MAG: Mobile Access Gateway
IP Tunnel
A IPinIP tunnel LMA and MAG.
Home Network
LMA
MN’s Home Network Prefix (MN-HNP)
CAFE:1:/64
MN’s Home Network (Topological
Anchor Point)
MAG1
Host A
LMA Address (LMAA)
MAG2
LMM
(Localized Mobility
Management)
Domain
That will be the tunnel entrypoint.
MN’s Home Network Prefix (MN-HNP)
CAFE:2:/64
Proxy Binding Update (PBU)
Host B
MN Home Address (MN-HoA)
MN continues to use it as long as it
roams within a same domain
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Control message sent out by MAG to LMA to
register its correct location
Proxy Care of Address (Proxy-CoA)
The address of MAG.
That will be the tunnel end-point.
Proxy MIPv6 Overview
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


No host stack change for IP mobility
Avoiding tunneling overhead over the air
Re-use of Mobile IPv6
 PMIPv6

is based on Mobile IPv6 [RFC3775]
Only supports Per-MN-Prefix model
 Unique
home network prefix assigned for each MN.
 The prefix follows the MN.
Proxy MIPv6 Overview
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
Overall Procedures
1.
2.
3.
4.
5.
6.
MN moves and attaches to an access router
After authentication, MAG (access router) identifies MN
MAG obtains MN’s profile containing the Home Address ..etc
MAG sends the Proxy Binding Update to LMA on behalf of MN
MAG receives the Proxy Binding Ack. from LMA
MAG sends Router Advertisements containing MN’s home
network prefix


Stateless Case: MN will still configure (or maintain) the same as its
home address.
Stateful Case: the network will ensure that it always gets its home
address.
Proxy MIPv6 Overview
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DHCP
Relay
Agent
MN
MAG
Access to a new IP link
MN-Identifier
In case that profile
store does not have
MN Home Prefix
AAA Server
(Policy Store)
MN-Identifier
AAA Request
AAA Reply + Policy Profile
Proxy Binding Update
MAG emulates the
MN’s home link
Router Advertisement
Proxy Binding Ack. (MN Home Prefix)
Tunnel Setup
DHCP Request
DHCP Request
DHCP Response
DHCP Response
This can be omitted
when stateless
configuration is used.
DHCP
Server
LMA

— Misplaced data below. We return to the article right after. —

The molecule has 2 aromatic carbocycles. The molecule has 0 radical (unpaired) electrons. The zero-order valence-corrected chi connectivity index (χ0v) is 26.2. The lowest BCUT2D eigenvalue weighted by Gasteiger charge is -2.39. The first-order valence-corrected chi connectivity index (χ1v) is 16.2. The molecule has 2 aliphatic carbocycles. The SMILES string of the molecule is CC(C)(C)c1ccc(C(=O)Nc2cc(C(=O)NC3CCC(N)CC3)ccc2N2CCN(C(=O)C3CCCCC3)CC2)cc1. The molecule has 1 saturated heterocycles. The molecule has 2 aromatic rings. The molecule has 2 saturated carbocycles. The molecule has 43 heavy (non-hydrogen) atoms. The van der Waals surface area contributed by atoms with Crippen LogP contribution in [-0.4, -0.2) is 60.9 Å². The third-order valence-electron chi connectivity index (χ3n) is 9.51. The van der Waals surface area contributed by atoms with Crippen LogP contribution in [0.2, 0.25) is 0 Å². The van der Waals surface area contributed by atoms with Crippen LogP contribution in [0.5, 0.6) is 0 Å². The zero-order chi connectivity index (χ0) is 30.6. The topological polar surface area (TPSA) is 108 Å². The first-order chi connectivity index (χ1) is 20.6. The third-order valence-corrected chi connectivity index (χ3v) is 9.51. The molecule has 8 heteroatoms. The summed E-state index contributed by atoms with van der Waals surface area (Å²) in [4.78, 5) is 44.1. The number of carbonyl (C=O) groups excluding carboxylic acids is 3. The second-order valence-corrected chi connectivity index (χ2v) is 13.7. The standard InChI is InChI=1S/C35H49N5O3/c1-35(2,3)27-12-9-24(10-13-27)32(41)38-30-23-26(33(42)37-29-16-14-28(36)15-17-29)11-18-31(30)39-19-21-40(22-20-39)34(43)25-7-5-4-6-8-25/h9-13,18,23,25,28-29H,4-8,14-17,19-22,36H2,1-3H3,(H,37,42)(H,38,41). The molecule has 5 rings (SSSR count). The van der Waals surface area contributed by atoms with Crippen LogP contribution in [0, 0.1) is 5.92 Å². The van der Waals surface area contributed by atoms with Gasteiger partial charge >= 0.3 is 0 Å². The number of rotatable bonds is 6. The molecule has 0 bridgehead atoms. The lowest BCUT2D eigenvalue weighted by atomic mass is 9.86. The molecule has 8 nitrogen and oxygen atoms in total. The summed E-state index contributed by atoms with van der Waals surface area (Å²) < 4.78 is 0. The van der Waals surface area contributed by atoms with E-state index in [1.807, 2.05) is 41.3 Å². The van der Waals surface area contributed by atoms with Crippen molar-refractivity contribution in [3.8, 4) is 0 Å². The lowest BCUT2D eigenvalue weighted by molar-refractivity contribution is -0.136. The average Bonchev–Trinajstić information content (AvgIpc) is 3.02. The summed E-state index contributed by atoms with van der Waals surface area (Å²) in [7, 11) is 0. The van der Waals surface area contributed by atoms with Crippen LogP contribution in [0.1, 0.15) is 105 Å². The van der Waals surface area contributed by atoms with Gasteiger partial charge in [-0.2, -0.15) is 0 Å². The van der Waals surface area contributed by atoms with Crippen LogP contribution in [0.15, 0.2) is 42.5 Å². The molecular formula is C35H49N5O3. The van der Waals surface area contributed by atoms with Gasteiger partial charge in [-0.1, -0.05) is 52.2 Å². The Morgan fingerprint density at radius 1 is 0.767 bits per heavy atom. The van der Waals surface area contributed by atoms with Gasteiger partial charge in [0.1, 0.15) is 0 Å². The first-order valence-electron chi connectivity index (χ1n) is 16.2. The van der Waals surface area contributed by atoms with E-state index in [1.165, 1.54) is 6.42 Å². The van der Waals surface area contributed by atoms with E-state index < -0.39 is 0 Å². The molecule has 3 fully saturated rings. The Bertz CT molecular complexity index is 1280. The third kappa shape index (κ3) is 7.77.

Proxy MIPv6
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
Proxy Registration
 LMA
needs to understand the Proxy Registration.
Proxy Binding Update
Proxy Binding Acknowledgement
Proxy MIPv6
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
Tunnel Management
 LMA-MAG
tunnel is a shared tunnel among many MNs.
relation  m:1 relation
 One tunnel is associated to multiple MNs’ Binding Caches.
 Life-time of a tunnel should not be dependent on the life
time of any single BCE.
 1:1

LMA’s Prefix-based Routing
 LMA
will add prefix routes to MN’s home network
prefix over the tunnel.
Proxy MIPv6
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
MAG Operation


It emulates the home link for each MN.
After the access authentication, MAG will obtain MN’s profile
which contains:




It establishes a IPv6/IPv6 tunnel with the LMA.



MN’s home address
MN’s home network prefix
LMA address ..etc.
All the packets from MN are reverse tunneled to its LMA
All the packets from the tunnel are routed to MN.
Router Advertisement should be UNICASTed to an MN

It will contain MN’s Home Network Prefix (MN-HNP)
Proxy MIPv6
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
MN Operation
 Any
MN is just a IPv6 host with its protocol operation
consistent with the base IPv6 specification.
 All
aspects of Neighbor Discovery Protocol will not change.
 When
MN attaches to a new AR, it receives a Router
Advertisement message from the AR with its home
prefix.
 Throughout the PMIP domain, MN using DHCP
procedure or in stateless address configuration mode,
will obtain the same home address.
Proxy MIPv6
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
Data Transport
 LMA-MAG
Tunneling/Reverse Tunneling
MAG
MN
MN sends a packet to CN
MAG sends to MN
CN
LMA
MAG forwards to LMA
LMA forwards to MAG
LMA sends to CN
CN sends packet to MN
IPv6 header (src=MAG_ADDR, dst=LMA_ADDR)
IPv6 header (src=LMA_ADDR, dst=MAG_ADDR)
IPv6 header (src=MN_ADDR, dst=CN_ADDR)
IPv6 header (src=CN_ADDR, dst=MN_ADDR)
Payload
Paylaod